Bluffer’s guide to: The science of sex


Our selfless pals at Bluffer’s have been locked in the love-lab firing up the Bunsen burners, dipping the Litmus, testing the pH and mixing up a dizzy concoction of love potions, hormones and pheromones. Their results are in. Sex ‘Struckers needing to know what’s going on beneath bonnet (whilst impressing dates and peers alike) read on now.

Dear friends, we give you ‘the science of sex…’


Hormones are remarkably clever chemicals which ooze into the bloodstream from a number of different glands. They can make the body do extraordinary things (aside from provoking pustular horrors on the faces of anguished teens, and turning the fairer sex into flaming, man-stomping demons every four weeks).

Female hormones come in five basic types, controlling fertility, sexual development, pregnancy, milk yield and, to a limited extent, sex drive and frumpiness. Male hormones are all variations on a single theme and control hairiness, genital formation, aggression and, to a limited extent, sex drive and grumpiness. All men have female hormones floating around inside them and all women, whether or not they wish to become Olympic shot-putters, have male hormones.

Because they are such subtle items, even the most biologically inclined ‘Strucker need not bother to take on board much about hormones other than to respect them as being mind-bogglingly complicated and ‘not fully understood’.


The coy term for sex drive, libido is something an expert lover will (purport to) possess in considerable quantities; in mere mortals it varies enormously – from person to person and from day to day, if not hour to hour. The cause of sex drive is unknown. Women are advised that physique and fitness are rarely determinants of sexual prowess in a man. Impotence is as common in builders, even bodybuilders, as it is in bankers. Though the latter often have a notable supply of testosterone, they are still not immune to ‘banker’s droop’ (limpness deriving from falling markets rather than sinking bottles of champagne).

Interestingly, the more sex a man has the more he wants. Not only that, new research shows the less sex a man has, the more he wants, too. Most men have a sex drive that is too high for most women; sex is always on the male mind, so their greatest challenge is to keep it in check.


These are one of the better discoveries of the twentieth century, and can be harnessed to telling effect when recounting, for example, the time when you experienced that coup de foudre after merely scenting the back of a neck. The theory is that all mammals secrete tiny amounts which magnetically incense the opposite sex in a natural ‘Lynx Effect’.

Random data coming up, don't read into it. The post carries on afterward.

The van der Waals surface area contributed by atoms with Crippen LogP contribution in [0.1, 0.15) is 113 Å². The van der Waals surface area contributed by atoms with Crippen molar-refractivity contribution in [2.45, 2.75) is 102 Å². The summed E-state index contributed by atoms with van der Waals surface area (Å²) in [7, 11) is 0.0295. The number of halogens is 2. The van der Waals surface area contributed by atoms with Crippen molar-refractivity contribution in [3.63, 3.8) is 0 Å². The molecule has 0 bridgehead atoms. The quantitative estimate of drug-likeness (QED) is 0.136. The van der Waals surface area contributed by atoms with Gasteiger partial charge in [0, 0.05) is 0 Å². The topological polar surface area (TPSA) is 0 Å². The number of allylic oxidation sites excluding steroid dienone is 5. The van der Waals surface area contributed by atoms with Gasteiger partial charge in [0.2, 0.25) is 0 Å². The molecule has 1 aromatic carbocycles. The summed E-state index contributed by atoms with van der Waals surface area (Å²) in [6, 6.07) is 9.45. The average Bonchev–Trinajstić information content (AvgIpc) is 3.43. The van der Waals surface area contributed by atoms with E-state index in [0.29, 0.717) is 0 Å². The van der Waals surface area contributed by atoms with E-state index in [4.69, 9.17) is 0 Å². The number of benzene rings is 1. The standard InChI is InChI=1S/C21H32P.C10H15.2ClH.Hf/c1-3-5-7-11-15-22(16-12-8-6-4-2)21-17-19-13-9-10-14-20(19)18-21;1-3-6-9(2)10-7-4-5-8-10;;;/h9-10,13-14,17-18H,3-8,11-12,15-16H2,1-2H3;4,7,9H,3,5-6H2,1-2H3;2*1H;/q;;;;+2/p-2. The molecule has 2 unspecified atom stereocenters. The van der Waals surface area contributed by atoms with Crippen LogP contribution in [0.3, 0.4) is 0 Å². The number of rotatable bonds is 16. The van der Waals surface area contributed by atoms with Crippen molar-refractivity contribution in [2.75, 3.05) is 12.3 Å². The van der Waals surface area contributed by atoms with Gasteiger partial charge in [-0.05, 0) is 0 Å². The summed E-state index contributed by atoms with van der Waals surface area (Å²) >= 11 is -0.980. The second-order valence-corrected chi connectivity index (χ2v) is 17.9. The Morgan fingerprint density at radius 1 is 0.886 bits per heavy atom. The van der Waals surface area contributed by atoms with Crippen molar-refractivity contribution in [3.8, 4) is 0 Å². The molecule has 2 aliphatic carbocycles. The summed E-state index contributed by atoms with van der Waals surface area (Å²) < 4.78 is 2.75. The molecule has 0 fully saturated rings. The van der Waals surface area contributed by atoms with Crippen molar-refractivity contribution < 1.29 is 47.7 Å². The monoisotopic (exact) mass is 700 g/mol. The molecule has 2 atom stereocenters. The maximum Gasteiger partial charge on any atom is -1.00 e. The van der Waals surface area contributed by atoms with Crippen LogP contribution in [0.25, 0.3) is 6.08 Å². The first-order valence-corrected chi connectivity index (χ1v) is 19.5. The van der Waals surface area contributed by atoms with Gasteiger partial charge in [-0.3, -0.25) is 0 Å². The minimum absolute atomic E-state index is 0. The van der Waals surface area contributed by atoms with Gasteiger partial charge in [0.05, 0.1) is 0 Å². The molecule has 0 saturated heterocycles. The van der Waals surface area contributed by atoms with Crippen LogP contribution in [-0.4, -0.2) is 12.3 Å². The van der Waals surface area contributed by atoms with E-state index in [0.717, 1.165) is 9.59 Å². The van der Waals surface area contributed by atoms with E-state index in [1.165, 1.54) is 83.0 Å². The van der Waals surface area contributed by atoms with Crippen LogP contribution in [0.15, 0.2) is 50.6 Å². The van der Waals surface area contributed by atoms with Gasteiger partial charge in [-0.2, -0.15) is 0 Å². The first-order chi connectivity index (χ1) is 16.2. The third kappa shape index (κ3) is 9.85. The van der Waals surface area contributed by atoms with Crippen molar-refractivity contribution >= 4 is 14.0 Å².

In the brief period since their ‘discovery’, these little chaps have been held responsible, rightly or wrongly, for sexual attractiveness, success at interviews, maintaining true love, goading tribal behaviour (such as football violence) and many other mysteries of the modern age.


Note that the plural is now in common usage. When a man or woman performing a sexual act gets so far into the experience that their tubes go into an involuntary series of minor muscular spasms and the brain follows up with a sensation anywhere from OK to exsanguinated, the whole package is called orgasm.

It has been likened to 10 sneezes happening all at once – which might be seen as a rather unpleasant experience (for both parties). A better and more traditional analogy might be the feeling of pure, boundless joy felt when the in-laws leave after Christmas.

Male orgasms are almost invariably accompanied by ejaculation. They vary in intensity but probably not in type.

Female orgasms are said to come in many different patterns and consist of three distinct types – the clitoral (high-pitched, surface, buzzing fun), the vaginal (growling, deep, full-body roller-coaster fun) and the multiple (fun so good I’ll be able to tell you about it on Tuesday, when I regain the power of speech).

Female orgasms normally fall into one of the following categories:

1. The positive orgasm; ‘Oh, yes. Oh, yes!’

2. The negative orgasm: ‘Oh, no. Oh, no!’

3. The religious orgasm: ‘Oh, God. Oh, God!’

4. The faked orgasm: ‘Oh, David, Oh, Thomas. Oh, Jim. Oh….yes.’

Do you have any further fascinating scientific sex facts? Tell us @lovestruck


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